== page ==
Published November 1, 2019 — Updated May 4, 2020
If you write anything that is more substantive than a short social-media post or informal correspondence, em dashes are used quite frequently. En dashes are less common, but used occasionally. The problem: There is no key on the keyboard for the em, en dash, or minus sign. This can be maddening.
The first part of this article maps out the various dash-like punctuation characters, and why and how they are used when writing. The second part is a technical how-to for those wanting to make inserting such characters a bit more trouble free, particularly in the Linux GNOME Desktop Environment.
The Cheat Sheet (TL;DR)
(- on the keyboard)
|en dash –||
|em dash —||
|2‐em dash ⸺||
|3‐em dash ⸻||
|figure dash ‒||
About Minuses, Hyphens, and Dashes
In brief: Minuses equal the width of other arithmetic symbols and are vertically aligned. Em Dashes are approximately the width of the letter "M", En Dashes the width of the letter "N", and Hyphens shorter still. Figure Dashes, and Quotation Dashes are more rare and unique, but have their own specifications. Font designers can exaggerate or minimize differences in all these variants. It should be noted that there are many more than are listed here.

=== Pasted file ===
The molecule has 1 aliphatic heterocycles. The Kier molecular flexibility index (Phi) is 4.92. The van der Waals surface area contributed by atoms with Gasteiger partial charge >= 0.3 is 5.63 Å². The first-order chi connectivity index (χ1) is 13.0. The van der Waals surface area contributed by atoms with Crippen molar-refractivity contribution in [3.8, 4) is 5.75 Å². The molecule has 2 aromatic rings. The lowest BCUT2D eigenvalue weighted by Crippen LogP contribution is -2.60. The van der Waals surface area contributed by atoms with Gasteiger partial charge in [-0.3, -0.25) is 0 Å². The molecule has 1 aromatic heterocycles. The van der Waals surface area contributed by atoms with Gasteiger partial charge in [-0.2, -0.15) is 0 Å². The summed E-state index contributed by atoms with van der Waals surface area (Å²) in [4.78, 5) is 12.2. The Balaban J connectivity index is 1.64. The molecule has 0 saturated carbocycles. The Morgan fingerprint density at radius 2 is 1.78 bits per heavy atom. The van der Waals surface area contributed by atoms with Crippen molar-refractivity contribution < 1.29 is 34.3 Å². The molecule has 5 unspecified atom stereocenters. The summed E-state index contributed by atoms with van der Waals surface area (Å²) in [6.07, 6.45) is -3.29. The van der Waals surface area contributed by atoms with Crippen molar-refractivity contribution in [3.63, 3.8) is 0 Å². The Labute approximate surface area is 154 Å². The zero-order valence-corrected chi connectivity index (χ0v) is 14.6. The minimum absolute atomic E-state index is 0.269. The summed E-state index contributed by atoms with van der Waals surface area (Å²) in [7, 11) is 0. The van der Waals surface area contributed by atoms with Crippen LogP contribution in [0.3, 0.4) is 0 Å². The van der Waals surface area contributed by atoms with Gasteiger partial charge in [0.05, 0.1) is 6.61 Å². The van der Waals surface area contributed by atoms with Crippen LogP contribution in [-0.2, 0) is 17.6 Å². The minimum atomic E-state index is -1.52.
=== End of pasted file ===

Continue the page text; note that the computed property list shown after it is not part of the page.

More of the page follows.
Hyphen‐minus are the hyphens you find on your keyboard. They are used by most as both an actual hyphen (between words and such) and as a minus sign (between numbers):
Hyphens are typographically different than hyphen‐minuses. A hyphen is unambigiously a hyphen. It's not commonly used by "normal" people:
(bet you didn't see a difference, but there is)
Minuses are used in arithmetic expressions. It's only used if you need absolutely need the minus to more closely match the arithmetic expression:
. . . if a hyphen is used instead, the difference can be subtle, but noticable:
En dashes are not used as often as hyphens and em dashes, but are intended to be used for expressions of range (time, numbers, etc.), most often as a replacement for the word "to" or "through" in that context, and indicate that the values are inclusive. Authors will often simply use a hyphen in place of an en dash:
The New York–San Francisco route.
The score was 27–17.
Em dashes are used for three primary purposes: 1. to indicate a stronger break in a sentence than commas or parentheses, 2. to be used similarly to colons, but with a smidge more drama, and 3. to indicate interruptions in dialogue.
Em dashes in place of commas or parenthesis:
The anniversary of the eruption of Mount St. Helens—May 18, 1980—brought
back vivid memories of ash and darkness.
Em dash in place of a colon:
There was only one thing missing from the pirate ship—pirates.